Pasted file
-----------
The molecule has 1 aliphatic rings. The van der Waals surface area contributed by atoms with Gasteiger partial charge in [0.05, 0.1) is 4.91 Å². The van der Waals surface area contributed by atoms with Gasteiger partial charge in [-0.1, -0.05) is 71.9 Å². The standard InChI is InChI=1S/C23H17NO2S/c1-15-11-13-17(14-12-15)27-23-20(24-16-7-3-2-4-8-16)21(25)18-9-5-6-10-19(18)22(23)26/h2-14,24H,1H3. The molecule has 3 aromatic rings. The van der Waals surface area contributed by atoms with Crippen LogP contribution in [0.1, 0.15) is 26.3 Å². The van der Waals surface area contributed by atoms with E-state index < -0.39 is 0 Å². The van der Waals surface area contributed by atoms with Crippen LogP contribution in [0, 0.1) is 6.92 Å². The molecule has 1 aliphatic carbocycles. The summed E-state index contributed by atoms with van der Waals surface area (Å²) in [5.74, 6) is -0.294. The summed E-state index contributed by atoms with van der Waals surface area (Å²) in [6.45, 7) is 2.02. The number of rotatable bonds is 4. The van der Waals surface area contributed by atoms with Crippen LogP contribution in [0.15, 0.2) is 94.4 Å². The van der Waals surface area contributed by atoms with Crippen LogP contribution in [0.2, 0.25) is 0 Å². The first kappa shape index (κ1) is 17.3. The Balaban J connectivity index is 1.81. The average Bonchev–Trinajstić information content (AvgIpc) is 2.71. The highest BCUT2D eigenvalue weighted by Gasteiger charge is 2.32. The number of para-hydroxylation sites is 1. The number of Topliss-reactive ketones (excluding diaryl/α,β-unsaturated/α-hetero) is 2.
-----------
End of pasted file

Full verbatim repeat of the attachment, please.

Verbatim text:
The molecule has 1 aliphatic rings. The van der Waals surface area contributed by atoms with Gasteiger partial charge in [0.05, 0.1) is 4.91 Å². The van der Waals surface area contributed by atoms with Gasteiger partial charge in [-0.1, -0.05) is 71.9 Å². The standard InChI is InChI=1S/C23H17NO2S/c1-15-11-13-17(14-12-15)27-23-20(24-16-7-3-2-4-8-16)21(25)18-9-5-6-10-19(18)22(23)26/h2-14,24H,1H3. The molecule has 3 aromatic rings. The van der Waals surface area contributed by atoms with Crippen LogP contribution in [0.1, 0.15) is 26.3 Å². The van der Waals surface area contributed by atoms with E-state index < -0.39 is 0 Å². The van der Waals surface area contributed by atoms with Crippen LogP contribution in [0, 0.1) is 6.92 Å². The molecule has 1 aliphatic carbocycles. The summed E-state index contributed by atoms with van der Waals surface area (Å²) in [5.74, 6) is -0.294. The summed E-state index contributed by atoms with van der Waals surface area (Å²) in [6.45, 7) is 2.02. The number of rotatable bonds is 4. The van der Waals surface area contributed by atoms with Crippen LogP contribution in [0.15, 0.2) is 94.4 Å². The van der Waals surface area contributed by atoms with Crippen LogP contribution in [0.2, 0.25) is 0 Å². The first kappa shape index (κ1) is 17.3. The Balaban J connectivity index is 1.81. The average Bonchev–Trinajstić information content (AvgIpc) is 2.71. The highest BCUT2D eigenvalue weighted by Gasteiger charge is 2.32. The number of para-hydroxylation sites is 1. The number of Topliss-reactive ketones (excluding diaryl/α,β-unsaturated/α-hetero) is 2.